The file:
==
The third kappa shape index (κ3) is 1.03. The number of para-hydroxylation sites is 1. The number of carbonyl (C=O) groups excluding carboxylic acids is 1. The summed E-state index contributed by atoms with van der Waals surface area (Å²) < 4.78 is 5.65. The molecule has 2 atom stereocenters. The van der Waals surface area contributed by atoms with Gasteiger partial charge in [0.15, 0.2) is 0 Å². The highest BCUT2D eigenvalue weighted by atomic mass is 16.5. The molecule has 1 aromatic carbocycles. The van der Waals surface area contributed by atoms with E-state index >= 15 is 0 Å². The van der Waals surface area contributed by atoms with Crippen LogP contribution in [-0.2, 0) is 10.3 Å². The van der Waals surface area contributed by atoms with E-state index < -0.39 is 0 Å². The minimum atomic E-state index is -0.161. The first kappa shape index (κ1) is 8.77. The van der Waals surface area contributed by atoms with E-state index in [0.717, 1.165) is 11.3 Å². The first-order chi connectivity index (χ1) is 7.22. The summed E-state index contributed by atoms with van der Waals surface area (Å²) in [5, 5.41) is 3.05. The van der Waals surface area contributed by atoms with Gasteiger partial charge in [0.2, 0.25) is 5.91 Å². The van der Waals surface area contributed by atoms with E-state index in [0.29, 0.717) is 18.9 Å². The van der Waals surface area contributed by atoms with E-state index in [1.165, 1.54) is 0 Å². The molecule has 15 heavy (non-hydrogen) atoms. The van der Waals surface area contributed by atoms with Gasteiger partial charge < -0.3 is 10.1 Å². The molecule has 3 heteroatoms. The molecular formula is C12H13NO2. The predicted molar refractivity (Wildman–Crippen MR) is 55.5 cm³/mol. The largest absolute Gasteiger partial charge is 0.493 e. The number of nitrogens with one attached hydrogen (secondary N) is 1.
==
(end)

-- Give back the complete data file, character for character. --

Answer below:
The third kappa shape index (κ3) is 1.03. The number of para-hydroxylation sites is 1. The number of carbonyl (C=O) groups excluding carboxylic acids is 1. The summed E-state index contributed by atoms with van der Waals surface area (Å²) < 4.78 is 5.65. The molecule has 2 atom stereocenters. The van der Waals surface area contributed by atoms with Gasteiger partial charge in [0.15, 0.2) is 0 Å². The highest BCUT2D eigenvalue weighted by atomic mass is 16.5. The molecule has 1 aromatic carbocycles. The van der Waals surface area contributed by atoms with E-state index >= 15 is 0 Å². The van der Waals surface area contributed by atoms with Crippen LogP contribution in [-0.2, 0) is 10.3 Å². The van der Waals surface area contributed by atoms with E-state index < -0.39 is 0 Å². The minimum atomic E-state index is -0.161. The first kappa shape index (κ1) is 8.77. The van der Waals surface area contributed by atoms with E-state index in [0.717, 1.165) is 11.3 Å². The first-order chi connectivity index (χ1) is 7.22. The summed E-state index contributed by atoms with van der Waals surface area (Å²) in [5, 5.41) is 3.05. The van der Waals surface area contributed by atoms with Gasteiger partial charge in [0.2, 0.25) is 5.91 Å². The van der Waals surface area contributed by atoms with E-state index in [0.29, 0.717) is 18.9 Å². The van der Waals surface area contributed by atoms with E-state index in [1.165, 1.54) is 0 Å². The molecule has 15 heavy (non-hydrogen) atoms. The van der Waals surface area contributed by atoms with Gasteiger partial charge < -0.3 is 10.1 Å². The molecule has 3 heteroatoms. The molecular formula is C12H13NO2. The predicted molar refractivity (Wildman–Crippen MR) is 55.5 cm³/mol. The largest absolute Gasteiger partial charge is 0.493 e. The number of nitrogens with one attached hydrogen (secondary N) is 1.